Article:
Mill Valley Herald April 7–13, 1993
Last week’s interview with Architect Peter Calthorpe touched on some of the economic consequences of short-sighted land use policy. This column touches on some political and policy problems.
We have no technological problems with providing the answers. Architects and engineers can design cost efficient housing and transit solutions. Build it and they will comeapplies as well to the heavy on the brown mustard, hot dog eating baseball fan, as to the American desiring enjoyable and affordable housing and transportation. The snobbish estate dweller, however, doesn’t want one blade of grass touched in his Fields of Green to allow Joe Sixpack to live nearby.
Houseboat liver Calthorpe’s architectural work hinges on the belief that:
“We need to design communities and housing for a more diverse cross section. We need to think about affordability in terms of transportation as well as mortgage and rental costs. This all adds up to design that is more integrated– mixed-use, walkable communities where every trip doesn’t have to be in an automobile.”
This week’s column refers to the decade long 101 Corridor Study Plan which, wounded from its Transit Tax defeat in 1990, stumbles along. That plan concluded that Rail/Highway & Bus/Highway transit alternatives would yield the most effective transit solutions for Marin and Sonoma counties.
Rail and Pedestrian Pocket developments offer an invigorating symbiotic mix for what ails our nation today. The diversity and self-sufficiency offered in Pedestrian Pockets is given environmentally sound travel mobility when built adjacent to a rail line. Being able to move from one PP to another, or to a shopping center while viewing patches of open space in between, or to work in the big city–offers economy, free time and pleasure– three gifts lacking when strapped behind a freeway wheel.
What hinders Pedestrian Pockets implementation?
Main hindrance is inertia. Inertia of: existing zoning regulations, existing vested land use designations, a financial community which feels safest repeating last year’s products, and developers who only want to deal with their isolated site rather. than regional concerns. And, quite honestly, the inertia of envinonnienta1ists who see their role in resisting any development rather than defining and advocating an ecological pattern of growth for an entire region.
The sum total of this inertia is what propels a pattern of growth which we know is bad for the environment, costly to communities, individually and socially stressful, and quite frankly, esthetically repugnant to most. But we do it anyway.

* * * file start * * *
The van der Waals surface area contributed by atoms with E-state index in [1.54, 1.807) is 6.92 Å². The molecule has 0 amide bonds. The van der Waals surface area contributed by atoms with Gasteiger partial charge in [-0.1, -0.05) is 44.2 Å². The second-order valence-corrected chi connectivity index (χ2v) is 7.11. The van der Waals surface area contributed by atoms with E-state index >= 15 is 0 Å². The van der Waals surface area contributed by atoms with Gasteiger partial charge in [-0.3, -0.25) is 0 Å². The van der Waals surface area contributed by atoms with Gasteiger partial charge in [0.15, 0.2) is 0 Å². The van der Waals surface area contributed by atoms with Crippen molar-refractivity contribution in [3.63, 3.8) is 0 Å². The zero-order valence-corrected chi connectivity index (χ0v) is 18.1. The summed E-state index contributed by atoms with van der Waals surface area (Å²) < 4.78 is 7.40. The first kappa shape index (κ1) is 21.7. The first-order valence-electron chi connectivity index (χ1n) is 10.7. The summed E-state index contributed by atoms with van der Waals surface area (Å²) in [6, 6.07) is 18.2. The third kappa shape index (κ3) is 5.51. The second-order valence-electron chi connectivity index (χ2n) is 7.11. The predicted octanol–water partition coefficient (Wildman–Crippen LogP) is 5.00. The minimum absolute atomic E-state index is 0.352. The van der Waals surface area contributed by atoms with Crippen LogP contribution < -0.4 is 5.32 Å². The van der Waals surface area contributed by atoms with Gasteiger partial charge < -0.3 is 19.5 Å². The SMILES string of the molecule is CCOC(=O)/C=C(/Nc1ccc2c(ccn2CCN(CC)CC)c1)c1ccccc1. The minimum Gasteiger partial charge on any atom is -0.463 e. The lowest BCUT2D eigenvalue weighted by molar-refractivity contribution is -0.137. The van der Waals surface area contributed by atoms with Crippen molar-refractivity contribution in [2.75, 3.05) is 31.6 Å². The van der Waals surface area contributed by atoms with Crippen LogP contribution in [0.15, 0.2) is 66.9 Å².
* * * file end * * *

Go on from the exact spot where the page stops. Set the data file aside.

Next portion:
How do PPs fit with the 101 Corridor Committee’s two preferred alternatives — Rail/Highway and Bus/Highway?
A difficult question. I believe ultimately a healthy pattern of growth for a region will require and sustain light rail. If the BART study’s 40% utilization can be generated by PPs, this demand could only be satisfied by light rail. But it is a bit of the chicken and egg problem — how do we get there from here? If PPs are built without light rail, they would generate too much auto traffic. Without PPs, light rail would have a very low ridership and need to be heavily subsidized.
It is the transition time that is tricky. One scenario would use the right-of-way for express buses and carpools while the PPs are developing. When they mature and the ridership is high, a light rail should be installed. The danger, of course, is that it would never be installed and the pressures to turn the bus way into an auto expressway would be great. Although less efficient in the short run, I favor the light rail as a way of committing our growth to this compact transit oriented future configuration.
If we look 20-30 years down the road, we know we have to make such an investment. Even though it seems expensive now, it will be just more expensive later. I recently read that the CEO of Exxon expected to be out of the oil business by 2010 because US oil reserves would be depleted by then. We must plan our communities with that perspective in mind.
How much of Marin and Sonoma’s projected population do you believe could be housed in PPs?
Anywhere from 50-70% of the Association of Bay Area Governments’ projections could fit in viable sites for both counties. The numbers are much lower for Marin because we have only a few viable sites left. Sonoma, however, has a great capacity for this type of development. The Marin sites along the North West Pacific right-of-way are limited by their adjacency to wetlands. Sonoma really doesn’t have this limitation north of Petaluma.
So the concept is not to eliminate all of our single family subdivisions and office parks, but merely to create a land use pattern that offers an alternative to people in businesses seeking more convenient accessibility and more affordable options.
Does Marin still have time to do this?
Unfortunately, in Marin these sites are dropping by the wayside as they develop oriented toward the freeway or lower density single use activities. The fabric of these developments should be diverse–townhouses, condos, elderly and young, in-law and rental units. We don’t need to build isolated, segregated apartment blocks. We should be integrating our needs for private ownership with the need for affordable rental, housing for elderly and college students by allowing in-law apartments in our communities.
Mixed-use zones, where you have jobs and retail, must be the center these developments. Our current land use policies segregate our land uses, we must get away from that. Diversity is the idea. Ground floor retail. Second floor apartments.
Most popular office parks are now integrating retail and services. In the East Bay a lot of the areas that are being focused toward carpooling understand that if they want people to carpool they have to create a pedestrian environment for their mid-day and afternoon trips.